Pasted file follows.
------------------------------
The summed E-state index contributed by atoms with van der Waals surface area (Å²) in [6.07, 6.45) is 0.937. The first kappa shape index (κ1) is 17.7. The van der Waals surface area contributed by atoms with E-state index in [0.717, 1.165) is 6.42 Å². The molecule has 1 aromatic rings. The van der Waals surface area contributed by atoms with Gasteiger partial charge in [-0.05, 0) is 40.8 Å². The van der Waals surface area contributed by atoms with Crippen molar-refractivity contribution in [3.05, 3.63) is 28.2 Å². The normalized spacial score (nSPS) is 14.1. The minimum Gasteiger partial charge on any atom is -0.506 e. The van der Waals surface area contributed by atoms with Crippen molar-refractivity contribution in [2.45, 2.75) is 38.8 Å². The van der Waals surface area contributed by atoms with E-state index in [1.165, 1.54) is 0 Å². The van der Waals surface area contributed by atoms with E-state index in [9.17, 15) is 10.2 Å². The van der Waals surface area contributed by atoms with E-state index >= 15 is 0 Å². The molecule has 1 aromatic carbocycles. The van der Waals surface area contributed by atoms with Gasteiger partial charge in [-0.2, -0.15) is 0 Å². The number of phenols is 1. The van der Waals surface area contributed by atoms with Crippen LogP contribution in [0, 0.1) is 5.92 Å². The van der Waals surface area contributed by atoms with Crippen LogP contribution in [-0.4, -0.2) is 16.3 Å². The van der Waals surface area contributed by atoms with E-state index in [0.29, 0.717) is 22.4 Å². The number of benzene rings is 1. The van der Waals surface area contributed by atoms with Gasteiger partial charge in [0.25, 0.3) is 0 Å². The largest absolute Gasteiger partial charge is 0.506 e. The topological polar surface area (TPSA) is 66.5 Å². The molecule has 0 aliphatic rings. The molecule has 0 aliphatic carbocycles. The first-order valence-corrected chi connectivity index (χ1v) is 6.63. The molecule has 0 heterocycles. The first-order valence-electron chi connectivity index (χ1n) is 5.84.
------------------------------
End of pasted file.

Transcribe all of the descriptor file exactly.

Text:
The summed E-state index contributed by atoms with van der Waals surface area (Å²) in [6.07, 6.45) is 0.937. The first kappa shape index (κ1) is 17.7. The van der Waals surface area contributed by atoms with E-state index in [0.717, 1.165) is 6.42 Å². The molecule has 1 aromatic rings. The van der Waals surface area contributed by atoms with Gasteiger partial charge in [-0.05, 0) is 40.8 Å². The van der Waals surface area contributed by atoms with Crippen molar-refractivity contribution in [3.05, 3.63) is 28.2 Å². The normalized spacial score (nSPS) is 14.1. The minimum Gasteiger partial charge on any atom is -0.506 e. The van der Waals surface area contributed by atoms with Crippen molar-refractivity contribution in [2.45, 2.75) is 38.8 Å². The van der Waals surface area contributed by atoms with E-state index in [1.165, 1.54) is 0 Å². The van der Waals surface area contributed by atoms with E-state index in [9.17, 15) is 10.2 Å². The van der Waals surface area contributed by atoms with E-state index >= 15 is 0 Å². The molecule has 1 aromatic carbocycles. The van der Waals surface area contributed by atoms with Gasteiger partial charge in [-0.2, -0.15) is 0 Å². The number of phenols is 1. The van der Waals surface area contributed by atoms with Crippen LogP contribution in [0, 0.1) is 5.92 Å². The van der Waals surface area contributed by atoms with Crippen LogP contribution in [-0.4, -0.2) is 16.3 Å². The van der Waals surface area contributed by atoms with E-state index in [0.29, 0.717) is 22.4 Å². The number of benzene rings is 1. The van der Waals surface area contributed by atoms with Gasteiger partial charge in [0.25, 0.3) is 0 Å². The largest absolute Gasteiger partial charge is 0.506 e. The topological polar surface area (TPSA) is 66.5 Å². The molecule has 0 aliphatic rings. The molecule has 0 aliphatic carbocycles. The first-order valence-corrected chi connectivity index (χ1v) is 6.63. The molecule has 0 heterocycles. The first-order valence-electron chi connectivity index (χ1n) is 5.84.